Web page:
SPRING HILL — In the 1990s, a memorial brick walkway was built at Hospice House, featuring some 2,000 bricks — 900 of them engraved as memorials to loved ones.
In preparation for construction of the newly opened Hospice Care Center on the campus on Cortez Boulevard, the walkway had to be removed, said Ginger Olson, hospice's gift planner.
After 16 months in careful storage, the green and white masonry has now been reinstalled outside Hospice House in an artful meandering arrangement in locations requested by donors.
On Wednesday afternoon, the walkway was rededicated.
Several survivors of former hospice patients attended, including one who came from Liverpool, England.
Bernard Limacher had donated an engraved brick in 2002 after his sister, Vivian Dzida, a Spring Hill resident, died at age 59 from a brain tumor after a period in local hospice care.
Limacher, 56, said he made the trip because he wanted to see the new place his memorial had been placed.
He was aware that another sister in the family had contributed a second brick, but was surprised Wednesday when he discovered three others — all placed in a row — had been donated by family descendants.
They read, "In memory of ..., "Peace be with U ...," "Our friend ... ."
Limacher said he choked up at the sight.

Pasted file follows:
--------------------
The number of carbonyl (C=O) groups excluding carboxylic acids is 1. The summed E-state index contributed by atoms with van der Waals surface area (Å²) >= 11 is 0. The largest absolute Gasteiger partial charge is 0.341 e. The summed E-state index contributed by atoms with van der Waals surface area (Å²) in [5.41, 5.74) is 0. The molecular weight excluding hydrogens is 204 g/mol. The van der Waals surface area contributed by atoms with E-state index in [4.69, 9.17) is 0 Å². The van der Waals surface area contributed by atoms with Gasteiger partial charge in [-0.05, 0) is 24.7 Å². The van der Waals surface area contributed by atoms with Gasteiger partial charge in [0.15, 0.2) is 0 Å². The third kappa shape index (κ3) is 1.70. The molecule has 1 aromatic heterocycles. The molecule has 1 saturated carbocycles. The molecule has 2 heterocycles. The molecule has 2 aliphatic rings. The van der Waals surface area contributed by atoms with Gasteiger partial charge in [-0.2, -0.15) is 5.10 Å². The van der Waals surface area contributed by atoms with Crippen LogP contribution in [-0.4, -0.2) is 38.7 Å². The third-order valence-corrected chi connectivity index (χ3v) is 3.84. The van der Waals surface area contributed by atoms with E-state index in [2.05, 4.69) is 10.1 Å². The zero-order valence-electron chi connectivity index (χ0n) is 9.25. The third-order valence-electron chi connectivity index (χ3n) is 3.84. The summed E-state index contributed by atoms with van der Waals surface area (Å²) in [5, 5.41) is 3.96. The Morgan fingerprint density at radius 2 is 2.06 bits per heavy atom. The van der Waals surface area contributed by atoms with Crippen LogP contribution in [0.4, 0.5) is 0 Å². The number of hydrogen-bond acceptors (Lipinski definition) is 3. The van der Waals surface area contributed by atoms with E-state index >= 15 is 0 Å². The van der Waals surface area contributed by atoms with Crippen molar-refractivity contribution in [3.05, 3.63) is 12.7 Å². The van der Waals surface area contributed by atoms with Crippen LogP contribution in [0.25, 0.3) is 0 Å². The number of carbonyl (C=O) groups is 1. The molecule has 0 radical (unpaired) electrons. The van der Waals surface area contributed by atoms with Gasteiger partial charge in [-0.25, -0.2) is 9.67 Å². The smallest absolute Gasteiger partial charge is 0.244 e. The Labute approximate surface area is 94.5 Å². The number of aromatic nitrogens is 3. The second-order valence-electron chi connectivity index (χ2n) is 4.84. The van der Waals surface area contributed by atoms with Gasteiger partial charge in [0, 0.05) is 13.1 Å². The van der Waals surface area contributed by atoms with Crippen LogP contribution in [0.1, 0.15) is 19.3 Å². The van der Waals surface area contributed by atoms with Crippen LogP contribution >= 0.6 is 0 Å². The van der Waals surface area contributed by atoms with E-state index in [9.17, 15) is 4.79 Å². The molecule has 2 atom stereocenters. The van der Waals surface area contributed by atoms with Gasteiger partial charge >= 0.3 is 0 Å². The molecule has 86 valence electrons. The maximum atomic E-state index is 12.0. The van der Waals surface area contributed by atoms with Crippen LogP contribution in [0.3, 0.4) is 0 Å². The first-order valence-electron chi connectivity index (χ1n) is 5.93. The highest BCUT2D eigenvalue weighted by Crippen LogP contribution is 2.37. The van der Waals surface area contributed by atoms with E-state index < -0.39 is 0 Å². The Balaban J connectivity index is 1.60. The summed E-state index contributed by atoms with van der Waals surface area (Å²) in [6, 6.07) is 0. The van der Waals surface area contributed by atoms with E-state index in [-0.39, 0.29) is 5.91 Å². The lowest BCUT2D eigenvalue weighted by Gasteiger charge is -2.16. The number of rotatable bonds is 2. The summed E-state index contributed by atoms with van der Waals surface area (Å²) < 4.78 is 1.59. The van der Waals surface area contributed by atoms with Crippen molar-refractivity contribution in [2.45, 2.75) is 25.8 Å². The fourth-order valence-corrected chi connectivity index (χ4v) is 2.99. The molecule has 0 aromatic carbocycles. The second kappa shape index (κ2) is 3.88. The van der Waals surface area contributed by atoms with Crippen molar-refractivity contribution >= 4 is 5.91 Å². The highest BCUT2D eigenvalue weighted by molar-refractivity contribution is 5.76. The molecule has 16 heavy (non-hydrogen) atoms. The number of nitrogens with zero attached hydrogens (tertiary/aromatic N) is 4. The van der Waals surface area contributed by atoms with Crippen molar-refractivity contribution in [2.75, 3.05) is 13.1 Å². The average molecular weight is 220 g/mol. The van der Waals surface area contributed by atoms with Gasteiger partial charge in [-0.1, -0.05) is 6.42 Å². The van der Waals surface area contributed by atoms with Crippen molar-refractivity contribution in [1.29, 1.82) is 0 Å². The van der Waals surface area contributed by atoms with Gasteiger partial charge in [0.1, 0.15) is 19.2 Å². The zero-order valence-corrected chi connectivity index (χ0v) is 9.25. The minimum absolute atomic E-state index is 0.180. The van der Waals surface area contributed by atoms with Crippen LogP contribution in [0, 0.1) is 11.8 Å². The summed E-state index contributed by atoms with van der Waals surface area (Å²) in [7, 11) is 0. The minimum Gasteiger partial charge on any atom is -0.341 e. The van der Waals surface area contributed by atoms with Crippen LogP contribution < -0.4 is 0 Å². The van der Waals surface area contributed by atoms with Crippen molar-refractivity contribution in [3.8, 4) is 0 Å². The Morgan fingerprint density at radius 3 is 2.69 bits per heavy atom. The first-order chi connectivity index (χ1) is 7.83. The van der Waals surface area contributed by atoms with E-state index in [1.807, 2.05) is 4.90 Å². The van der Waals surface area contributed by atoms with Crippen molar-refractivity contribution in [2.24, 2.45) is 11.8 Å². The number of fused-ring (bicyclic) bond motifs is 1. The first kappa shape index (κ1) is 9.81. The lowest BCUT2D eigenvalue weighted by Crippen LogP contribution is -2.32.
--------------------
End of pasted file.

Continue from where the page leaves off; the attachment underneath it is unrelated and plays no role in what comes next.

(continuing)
Some 100 bricks have been inscribed just in the last year.
The walkway leads to an open space of comfortable wooden and wrought-iron benches on a grassy plot surrounded by landscaping — "a place of solace for so many, so tranquil," Olson said. "We're giving patients and families, chaplains and social workers a wonderful place to reflect."
Because many who die here are buried out of state or cremated, family members and friends might find it difficult to visit final resting places, Olson said.
"Many donors find it easier and more comforting to visit the walkway vs. making a trip to the cemetery," she said. "This gives them a wonderful place to reflect. This becomes a place of memory."
Indeed, it has for Limacher, said hospice communications specialist Jane Freeman. He treasured the care provided by HPH so much that he wanted his sister memorialized here, even though no relatives live in the area.
Not only has the walkway been repositioned and refurbished, with landscaping added; a new walkway of 6,000 bricks has been laid at the nearby care center. Some 75 of those bricks have been engraved. In the last year, some 100 bricks installed in both walks bear inscriptions.
Dedication of the new walkway, near a gazebo with a pergola to be added soon, was also part of Wednesday's event.
Officiating at the dedications, Tom Beason, director of spiritual care for hospice, emphasized their contribution to "exquisite repose, a place to be when people are learning to live and learning to die."
"And people who are walking these bricks every day are providing that care," he added.
A Time of Remembrance service followed the dedications. The services are held twice each year at hospice.
At the conclusion of the service, a flock of doves was released.
Beth Gray can be contacted at firstname.lastname@example.org.